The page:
qlx_logsSize: The maximum size in bytes of a log before it backs it up and starts on a fresh file. 0 means no limit.
Once you've configured the above cvars and launched the server, you will quickly recognize if for instance your database configuration is wrong, as it will start printing a bunch of errors in the server console when someone connects. If you only see stuff like the following, then you know it's working like it should:
[minqlx.late_init] INFO: Loading preset plugins... [minqlx.load_plugin] INFO: Loading plugin 'plugin_manager'... [minqlx.load_plugin] INFO: Loading plugin 'essentials'... [minqlx.load_plugin] INFO: Loading plugin 'motd'... [minqlx.load_plugin] INFO: Loading plugin 'permission'... [minqlx.late_init] INFO: Stats listener started on tcp://127.0.0.1:64550. [minqlx.late_init] INFO: We're good to go!
To confirm minqlx recognizes you as the owner, try connecting to the server and type
!myperm in chat.
If it tells you that you have permission level 0, the
qlx_owner cvar has not been set properly. Otherwise
you should be good to go. As the owner, you are allowed to type commands directly into the console instead
of having to use chat. You can now go ahead and add other admins too with
!setperm. To use commands such
!kick you need to use client IDs. Look them up with
!id first. You can also use full SteamID64s
for commands like
!ban where the target player might not currently be connected.
Note that the plugins repository only contains plugins maintained by me. Take a look here some of the plugins by other users that could be useful to you.
Since this and plugins use different repositories, they will also be updated separately. However, the latest master branch of both repositories should always be compatible. If you want to try out the develop branch, make sure you use the develop branch of both repositories too, otherwise you might run into issues.
To update the core, just use
wget to get the latest binary tarball and put it in your QLDS directory, then simply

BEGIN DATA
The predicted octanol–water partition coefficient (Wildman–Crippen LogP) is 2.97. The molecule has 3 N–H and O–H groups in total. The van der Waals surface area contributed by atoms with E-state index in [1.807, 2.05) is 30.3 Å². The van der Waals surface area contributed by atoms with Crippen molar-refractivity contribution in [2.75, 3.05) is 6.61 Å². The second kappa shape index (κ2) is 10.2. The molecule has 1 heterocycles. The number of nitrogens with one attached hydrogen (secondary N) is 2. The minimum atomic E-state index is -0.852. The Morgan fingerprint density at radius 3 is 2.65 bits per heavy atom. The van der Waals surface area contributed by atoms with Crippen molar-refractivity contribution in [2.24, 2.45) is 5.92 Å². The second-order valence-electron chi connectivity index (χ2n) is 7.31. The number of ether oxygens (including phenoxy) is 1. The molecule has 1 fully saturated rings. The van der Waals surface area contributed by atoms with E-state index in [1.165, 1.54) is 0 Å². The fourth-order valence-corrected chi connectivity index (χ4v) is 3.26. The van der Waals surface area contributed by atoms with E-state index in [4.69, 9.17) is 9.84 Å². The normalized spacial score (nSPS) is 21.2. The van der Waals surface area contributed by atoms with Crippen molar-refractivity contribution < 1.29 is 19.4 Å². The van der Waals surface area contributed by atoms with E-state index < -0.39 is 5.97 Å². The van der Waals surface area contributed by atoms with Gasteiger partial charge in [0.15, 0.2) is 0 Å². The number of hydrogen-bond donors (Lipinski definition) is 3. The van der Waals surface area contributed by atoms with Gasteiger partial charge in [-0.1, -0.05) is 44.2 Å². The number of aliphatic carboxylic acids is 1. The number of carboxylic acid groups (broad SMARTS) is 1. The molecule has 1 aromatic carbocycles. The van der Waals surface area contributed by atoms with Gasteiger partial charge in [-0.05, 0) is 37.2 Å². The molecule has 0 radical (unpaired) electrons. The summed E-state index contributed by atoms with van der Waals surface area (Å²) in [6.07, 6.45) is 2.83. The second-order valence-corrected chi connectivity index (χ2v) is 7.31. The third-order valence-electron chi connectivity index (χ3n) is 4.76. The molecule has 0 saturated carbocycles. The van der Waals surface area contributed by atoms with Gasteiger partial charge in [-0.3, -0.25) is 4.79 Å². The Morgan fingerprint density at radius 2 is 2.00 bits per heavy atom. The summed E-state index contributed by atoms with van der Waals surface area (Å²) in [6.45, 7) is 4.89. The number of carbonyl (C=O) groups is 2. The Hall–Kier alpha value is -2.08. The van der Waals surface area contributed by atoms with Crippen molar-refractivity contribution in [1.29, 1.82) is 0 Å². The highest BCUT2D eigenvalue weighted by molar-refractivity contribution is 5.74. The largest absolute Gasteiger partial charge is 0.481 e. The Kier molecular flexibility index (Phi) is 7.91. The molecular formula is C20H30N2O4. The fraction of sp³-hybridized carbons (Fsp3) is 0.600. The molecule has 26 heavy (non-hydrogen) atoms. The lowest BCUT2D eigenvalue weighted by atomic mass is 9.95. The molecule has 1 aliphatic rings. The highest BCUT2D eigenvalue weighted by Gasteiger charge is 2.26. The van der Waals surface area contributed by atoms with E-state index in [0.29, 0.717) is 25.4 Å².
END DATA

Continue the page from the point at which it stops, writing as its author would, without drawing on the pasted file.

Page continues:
extract it with
tar -xvf <tarball>. To update the plugins, use
cd to change the working directory to
git pull origin and you should be good to go. Git should not remove any untracked files, so you can have your
own custom plugins there and still keep your local copy of the repo up to date.
You can also try running these scripts from your QLDS directory. It will compile the latest version from source and update plugins. The second script is the same, but using the develop branch instead.
NOTE: This is not required if you are using binaries.
It's just a makefile for now. No autoconf or anything, so you might need to edit the file in some cases.
It assumes you have GCC and that
python3-config is Python 3's python-config. On Debian, install
python3-dev and it should compile right off the bat assuming you have all the build tools.
To compile, just do a
make and you should get a
minqlx.so and a
minqlx.zip in the
bin directory also has launch scripts, so you can simply copy the contents of the
into the QLDS folder and use those scripts to launch it. If you do not want to use this with
Python, you can compile it with
make nopy and you should get a
If you'd like to contribute with code, you can fork this or the plugin repository and create pull requests for changes.
Please create pull requests into the
develop branch and not to
If you found a bug, please open an issue here on Github and include the relevant part from either the
server's console output or from
minqlx.log which is in your
fs_homepath, preferably the latter as it is
more verbose. Note that
minqlx.log by default becomes
minqlx.log.1 whenever it goes above 5 MB, and keeps doing
that until it goes to
minqlx.log.5, at which point the 5th one gets deleted if the current one goes over
the limit again. In other words, your logs will keep the last 30 MB of data, but won't exceed that.
Both when compiling and when using binaries, the core module is in a zip file. If you want to modify
the code, simply unzip the contents of it in the same directory and then delete the zip file. minqlx will
continue to function in the same manner, but using the code that is now in the